A driver for the five oval races on the 17-race schedule will be named later.

The No. 11 is essentially the No. 48 that seven-time NASCAR champion Jimmie Johnson drove the last two seasons, with Chip Ganassi making the change to run four cars numbered in sequential order. Indianapolis 500 winner Marcus Ericsson drives the No. 8, six-time champion Dixon drives the No. 9, and 2020 IndyCar champion Alex Palou drives the No. 10.

So just who is the second Kiwi in the Ganassi lineup?

A 22-year-old who spent the past three seasons in Formula One feeder series F2, a Ferrari development driver in 2021, and former roommate of Callum Illot and former teammate of Christian Lundgaard – both of whom just completed their rookie IndyCar seasons.

“I’ve always been attracted to the IndyCar championship because it’s one of those championships that’s been really well televised in New Zealand since I was young, mainly because of Scott and his success,” Armstrong told The Associated Press. “As time progressed, as I got closer to F1 and single-seaters, the attraction to IndyCar grew just because of how competitive the championship is – I like to challenge myself and the level of competition in IndyCar is remarkably high.”

Armstrong, from Christchurch, New Zealand, was set to travel from his current home in London to Indianapolis this weekend to meet his new team. He won’t need an introduction to Dixon, the 42-year-old considered the best IndyCar driver of his generation and Armstrong’s unequivocal childhood hero.

Last season, Dixon earned his 53rd career victory to pass Mario Andretti for second on the all-time list. Dixon has driven for Ganassi in all but 23 of his 345 career starts.

“For a long time I’ve been a Scott Dixon fan. I don’t want to make him cringe with our age difference,” Armstrong told the AP.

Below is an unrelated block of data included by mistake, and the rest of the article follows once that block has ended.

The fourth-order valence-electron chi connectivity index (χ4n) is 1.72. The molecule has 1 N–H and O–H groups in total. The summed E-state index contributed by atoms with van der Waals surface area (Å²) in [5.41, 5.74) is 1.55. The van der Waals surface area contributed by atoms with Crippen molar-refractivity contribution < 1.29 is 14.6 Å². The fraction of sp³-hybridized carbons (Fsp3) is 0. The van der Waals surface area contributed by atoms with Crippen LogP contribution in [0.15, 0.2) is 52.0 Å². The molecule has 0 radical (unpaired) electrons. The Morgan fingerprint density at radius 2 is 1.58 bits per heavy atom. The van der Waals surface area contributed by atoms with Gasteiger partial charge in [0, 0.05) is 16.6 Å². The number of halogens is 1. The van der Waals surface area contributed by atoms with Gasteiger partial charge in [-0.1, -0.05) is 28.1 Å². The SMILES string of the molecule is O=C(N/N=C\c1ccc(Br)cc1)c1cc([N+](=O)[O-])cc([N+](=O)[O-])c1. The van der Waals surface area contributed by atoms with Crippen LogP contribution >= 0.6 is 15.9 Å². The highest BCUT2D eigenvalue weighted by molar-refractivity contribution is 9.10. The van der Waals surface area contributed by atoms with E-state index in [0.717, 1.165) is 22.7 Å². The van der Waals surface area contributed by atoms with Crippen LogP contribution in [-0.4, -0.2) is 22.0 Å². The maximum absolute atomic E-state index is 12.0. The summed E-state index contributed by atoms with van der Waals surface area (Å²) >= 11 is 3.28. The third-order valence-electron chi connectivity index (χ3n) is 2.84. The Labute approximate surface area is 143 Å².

Despite the two-decade age difference, Armstrong never considered someday racing with Dixon a fantasy.

He convinced his father after winning five national karting championships to allow him to leave New Zealand for Italy at age 14, where he moved by himself to pursue a racing career. Armstrong said as soon as he’d received parental permission, he’d never look back.

Armstrong was in Formula 4 two years after his move to Italy and won that title in his first season. He won four races and four poles in F3 in the 2018 and 2019 seasons, then collected four wins and eight podiums in three seasons of F2.

“Maybe it’s a strength, or maybe it’s a weakness, but I always thought I was capable of doing great in the sport,” Armstrong told the AP. “I think you probably have to succeed in the sport, you need to believe in yourself. I always pictured myself being in IndyCar.

“As Scott’s teammate? I can’t specifically say I saw that. It’s an extraordinary chain of events.”

Armstrong becomes just the latest driver to leave Europe, where F1 is the pinnacle but has only 20 seats each year. Alexander Rossi began the trend in 2016 when the American left F1 and won the Indianapolis 500 as a rookie. He’s been followed by Ericsson, last season’s Indy 500 winner, Romain Grosjean, Illot, Lundgaard, and on Thursday three-time W Series champion and Williams F1 reserve driver Jamie Chadwick was announced as driver for Andretti Autosport in IndyCar’s second-tier development series.

Armstrong said he could have remained in F2 for a fourth season, but he’d been watching IndyCar for so long, and after conversations with Illot and Lundgaard, he decided to make the move to what he believes is the most balanced racing series in the world. He tested for Dale Coyne Racing at Sebring in October.

He doesn’t know if European racing is done for good, just that he wants to be in IndyCar right now.

“I don’t want to think too far into the future, I’m just grateful for this opportunity that is standing right in front of me,” Armstrong said. “I want to perform as well as I can in the near future and just consolidate myself in the fantastic chance that is IndyCar and just do my best.

“I’m not looking at F1 as a landing spot – I am looking at IndyCar, and that’s exactly why I am here.”